Four Supreme Court Cases Can’t Be Wrong
In The Post & Email, lovely stuff.
4 Supreme Court Cases define “natural born citizen”
IRREFUTABLE AUTHORITY HAS SPOKEN
by John Charlton
(Oct. 18, 2009) — The Post & Email has in several articles mentioned that the Supreme Court of the United States has given the definition of what a “natural born citizen” is. Since being a natural born citizen is an objective qualification and requirement of office for the U.S. President, it is important for all U.S. Citizens to undertsand what this term means.
Let’s cut through all the opinion and speculation, all the “he says”, “she says”, fluff, and go right to the irrefutable, constitutional authority on all terms and phrases mentioned in the U.S. Constitution: the Supreme Court of the United States.
First, let me note that there are 4 such cases which speak of the notion of “natural born citizenship”.
Each of these cases will cite or apply the definition of this term, as given in a book entitled, The Law of Nations, written by Emmerich de Vattel, a Swiss-German philosopher of law. In that book, the following definition of a “natural born citizen” appears, in Book I, Chapter 19, § 212, of the English translation of 1797 (p. 110):
§ 212. Citizens and natives.
The citizens are the members of the civil society: bound to this society by certain duties, and subject to its authority, they equally participate in its advantages. The natives, or natural-born citizens, are those born in the country, of parents who are citizens. As the society cannot exist and perpetuate itself otherwise than by the children of the citizens, those children naturally follow the condition of their fathers, and succeed to all their rights. . . .
The French original of 1757, on that same passage read thus:
Les naturels, ou indigenes, sont ceux qui sont nes dans le pays de parents citoyens, . . .
The terms “natives” and “natural born citizens” are obviously English terms; used to render the idea convyed by the French phrase “les naturels, ou indigenes”: but both refered to the same category of citizen: one born in the country, of parents who were citizens of that country.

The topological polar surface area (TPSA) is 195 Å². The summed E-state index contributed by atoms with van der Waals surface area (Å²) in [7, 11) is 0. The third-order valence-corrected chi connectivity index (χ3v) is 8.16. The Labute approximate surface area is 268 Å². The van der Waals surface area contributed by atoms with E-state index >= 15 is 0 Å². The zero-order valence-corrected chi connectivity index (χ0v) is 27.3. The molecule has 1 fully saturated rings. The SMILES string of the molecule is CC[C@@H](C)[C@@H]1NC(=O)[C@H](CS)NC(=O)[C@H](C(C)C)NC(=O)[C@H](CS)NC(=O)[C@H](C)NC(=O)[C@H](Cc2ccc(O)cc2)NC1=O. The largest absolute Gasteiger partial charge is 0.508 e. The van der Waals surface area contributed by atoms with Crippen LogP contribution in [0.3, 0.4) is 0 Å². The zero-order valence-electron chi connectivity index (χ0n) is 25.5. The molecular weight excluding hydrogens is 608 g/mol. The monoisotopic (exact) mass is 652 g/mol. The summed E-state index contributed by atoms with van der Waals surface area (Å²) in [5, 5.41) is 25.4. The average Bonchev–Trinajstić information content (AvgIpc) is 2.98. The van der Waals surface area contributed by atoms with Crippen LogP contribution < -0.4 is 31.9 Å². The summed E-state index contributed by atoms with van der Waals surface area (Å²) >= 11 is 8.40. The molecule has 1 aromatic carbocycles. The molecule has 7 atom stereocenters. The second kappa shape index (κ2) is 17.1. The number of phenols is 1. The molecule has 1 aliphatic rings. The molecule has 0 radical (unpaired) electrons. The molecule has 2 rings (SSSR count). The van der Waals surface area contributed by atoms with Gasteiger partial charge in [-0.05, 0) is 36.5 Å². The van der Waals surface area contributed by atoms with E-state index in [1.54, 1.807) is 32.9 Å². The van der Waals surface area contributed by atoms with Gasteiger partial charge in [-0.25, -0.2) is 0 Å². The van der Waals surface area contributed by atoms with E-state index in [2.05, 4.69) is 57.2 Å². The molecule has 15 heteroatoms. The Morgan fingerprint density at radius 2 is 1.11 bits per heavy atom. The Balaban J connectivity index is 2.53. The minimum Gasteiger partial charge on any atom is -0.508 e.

In the political philosophy of Vattel, the term “naturels” refers to citizens who are such by the Law of Nature, that is by the natural cirumstances of their birth — which they did not choose; the term “indigenes” is from the Latin, indigenes, which like the English, “indigenous”, means “begotten from within” (inde-genes), as in the phrase “the indigenous natives are the peoples who have been born and lived there for generations.” Hence the meaning the the term, “natural born citizen”, or “naturels ou indigenes” is the same: born in the country of two parents who are citizens of that country.
Vattel did not invent the notion “natural born citizen”; he was merely applying the Law of Nature to questions of citizenship. In fact the term first appears in a letter of the future Supreme Court Justice, John Jay, to George Washington during the Constitutional Convention, where the Framers were consulting 3 copies Vattel’s book to complete their work (according to the testimony of Benjamin Franklin).
Let take a brief look, now, at each case. For each case I include the link to the full text of the ruling.
The Venus, 12 U.S. 8 Cranch 253 253 (1814)
The first was decided in A.D. 1814, at the beginning of the republic, by men who were intimately associated with the American Revolution. In that year the following men sat on the Supreme Court:
Bushrod Washington, (b. June 5, 1762 — d. Nov. 26, 1829), served Feb. 4, 1799 til Nov. 26, 1829.
John Marshall (b. Sept. 24, 1755 — d. July 6, 1835), served Feb. 4, 1891 til July 6, 1835.